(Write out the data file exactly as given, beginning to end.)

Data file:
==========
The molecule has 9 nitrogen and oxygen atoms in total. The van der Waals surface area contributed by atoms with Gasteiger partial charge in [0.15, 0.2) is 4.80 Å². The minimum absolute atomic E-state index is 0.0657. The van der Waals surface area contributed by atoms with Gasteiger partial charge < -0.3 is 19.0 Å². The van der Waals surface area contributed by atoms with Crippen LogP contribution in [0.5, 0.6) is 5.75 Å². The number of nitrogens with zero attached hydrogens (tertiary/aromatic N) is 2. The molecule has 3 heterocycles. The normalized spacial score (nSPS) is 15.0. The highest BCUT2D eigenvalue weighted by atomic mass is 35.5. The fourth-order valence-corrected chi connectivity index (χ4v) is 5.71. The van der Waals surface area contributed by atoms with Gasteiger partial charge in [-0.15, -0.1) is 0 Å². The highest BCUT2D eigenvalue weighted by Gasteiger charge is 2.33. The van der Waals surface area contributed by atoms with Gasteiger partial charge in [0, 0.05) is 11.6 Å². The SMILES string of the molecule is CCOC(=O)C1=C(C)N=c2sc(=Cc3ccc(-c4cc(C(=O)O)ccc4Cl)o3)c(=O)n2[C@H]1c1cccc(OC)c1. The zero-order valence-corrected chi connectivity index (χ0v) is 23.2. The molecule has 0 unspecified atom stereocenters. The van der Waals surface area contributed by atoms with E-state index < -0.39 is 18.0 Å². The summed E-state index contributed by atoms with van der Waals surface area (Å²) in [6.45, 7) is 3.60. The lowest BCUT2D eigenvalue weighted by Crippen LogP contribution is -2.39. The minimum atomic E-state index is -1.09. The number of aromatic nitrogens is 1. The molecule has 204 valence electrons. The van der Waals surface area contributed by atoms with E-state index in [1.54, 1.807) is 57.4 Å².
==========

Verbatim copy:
The molecule has 9 nitrogen and oxygen atoms in total. The van der Waals surface area contributed by atoms with Gasteiger partial charge in [0.15, 0.2) is 4.80 Å². The minimum absolute atomic E-state index is 0.0657. The van der Waals surface area contributed by atoms with Gasteiger partial charge < -0.3 is 19.0 Å². The van der Waals surface area contributed by atoms with Crippen LogP contribution in [0.5, 0.6) is 5.75 Å². The number of nitrogens with zero attached hydrogens (tertiary/aromatic N) is 2. The molecule has 3 heterocycles. The normalized spacial score (nSPS) is 15.0. The highest BCUT2D eigenvalue weighted by atomic mass is 35.5. The fourth-order valence-corrected chi connectivity index (χ4v) is 5.71. The van der Waals surface area contributed by atoms with Gasteiger partial charge in [-0.15, -0.1) is 0 Å². The highest BCUT2D eigenvalue weighted by Gasteiger charge is 2.33. The van der Waals surface area contributed by atoms with Gasteiger partial charge in [0, 0.05) is 11.6 Å². The SMILES string of the molecule is CCOC(=O)C1=C(C)N=c2sc(=Cc3ccc(-c4cc(C(=O)O)ccc4Cl)o3)c(=O)n2[C@H]1c1cccc(OC)c1. The zero-order valence-corrected chi connectivity index (χ0v) is 23.2. The molecule has 0 unspecified atom stereocenters. The van der Waals surface area contributed by atoms with E-state index < -0.39 is 18.0 Å². The summed E-state index contributed by atoms with van der Waals surface area (Å²) in [6.45, 7) is 3.60. The lowest BCUT2D eigenvalue weighted by Crippen LogP contribution is -2.39. The minimum atomic E-state index is -1.09. The number of aromatic nitrogens is 1. The molecule has 204 valence electrons. The van der Waals surface area contributed by atoms with E-state index in [1.54, 1.807) is 57.4 Å².